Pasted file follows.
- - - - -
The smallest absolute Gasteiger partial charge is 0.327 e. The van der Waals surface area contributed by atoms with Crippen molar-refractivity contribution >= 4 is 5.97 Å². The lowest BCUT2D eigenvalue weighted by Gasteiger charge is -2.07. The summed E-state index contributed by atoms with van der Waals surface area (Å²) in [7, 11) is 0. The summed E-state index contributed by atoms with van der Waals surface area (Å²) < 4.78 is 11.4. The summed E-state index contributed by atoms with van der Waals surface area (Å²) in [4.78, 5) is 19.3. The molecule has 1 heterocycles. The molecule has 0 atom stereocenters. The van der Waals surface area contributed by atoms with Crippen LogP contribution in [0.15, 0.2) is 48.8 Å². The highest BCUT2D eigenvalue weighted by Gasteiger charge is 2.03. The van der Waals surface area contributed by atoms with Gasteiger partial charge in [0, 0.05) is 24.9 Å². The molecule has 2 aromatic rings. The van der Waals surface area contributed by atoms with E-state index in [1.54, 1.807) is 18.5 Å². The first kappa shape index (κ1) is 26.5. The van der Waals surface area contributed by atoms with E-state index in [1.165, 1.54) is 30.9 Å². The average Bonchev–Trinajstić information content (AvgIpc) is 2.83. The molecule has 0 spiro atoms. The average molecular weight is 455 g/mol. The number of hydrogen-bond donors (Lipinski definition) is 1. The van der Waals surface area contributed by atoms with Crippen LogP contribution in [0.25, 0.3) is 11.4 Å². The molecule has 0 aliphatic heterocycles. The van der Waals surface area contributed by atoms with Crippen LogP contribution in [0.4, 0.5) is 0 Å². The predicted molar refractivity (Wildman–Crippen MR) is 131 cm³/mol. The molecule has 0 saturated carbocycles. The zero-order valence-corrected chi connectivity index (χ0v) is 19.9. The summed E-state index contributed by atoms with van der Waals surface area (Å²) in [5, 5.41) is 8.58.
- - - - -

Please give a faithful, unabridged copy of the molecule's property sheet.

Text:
The smallest absolute Gasteiger partial charge is 0.327 e. The van der Waals surface area contributed by atoms with Crippen molar-refractivity contribution >= 4 is 5.97 Å². The lowest BCUT2D eigenvalue weighted by Gasteiger charge is -2.07. The summed E-state index contributed by atoms with van der Waals surface area (Å²) in [7, 11) is 0. The summed E-state index contributed by atoms with van der Waals surface area (Å²) < 4.78 is 11.4. The summed E-state index contributed by atoms with van der Waals surface area (Å²) in [4.78, 5) is 19.3. The molecule has 1 heterocycles. The molecule has 0 atom stereocenters. The van der Waals surface area contributed by atoms with Crippen LogP contribution in [0.15, 0.2) is 48.8 Å². The highest BCUT2D eigenvalue weighted by Gasteiger charge is 2.03. The van der Waals surface area contributed by atoms with Gasteiger partial charge in [0, 0.05) is 24.9 Å². The molecule has 2 aromatic rings. The van der Waals surface area contributed by atoms with E-state index in [1.54, 1.807) is 18.5 Å². The first kappa shape index (κ1) is 26.5. The van der Waals surface area contributed by atoms with E-state index in [1.165, 1.54) is 30.9 Å². The average Bonchev–Trinajstić information content (AvgIpc) is 2.83. The molecule has 0 spiro atoms. The average molecular weight is 455 g/mol. The number of hydrogen-bond donors (Lipinski definition) is 1. The van der Waals surface area contributed by atoms with Crippen LogP contribution in [0.25, 0.3) is 11.4 Å². The molecule has 0 aliphatic heterocycles. The van der Waals surface area contributed by atoms with Crippen LogP contribution in [0.4, 0.5) is 0 Å². The predicted molar refractivity (Wildman–Crippen MR) is 131 cm³/mol. The molecule has 0 saturated carbocycles. The zero-order valence-corrected chi connectivity index (χ0v) is 19.9. The summed E-state index contributed by atoms with van der Waals surface area (Å²) in [5, 5.41) is 8.58.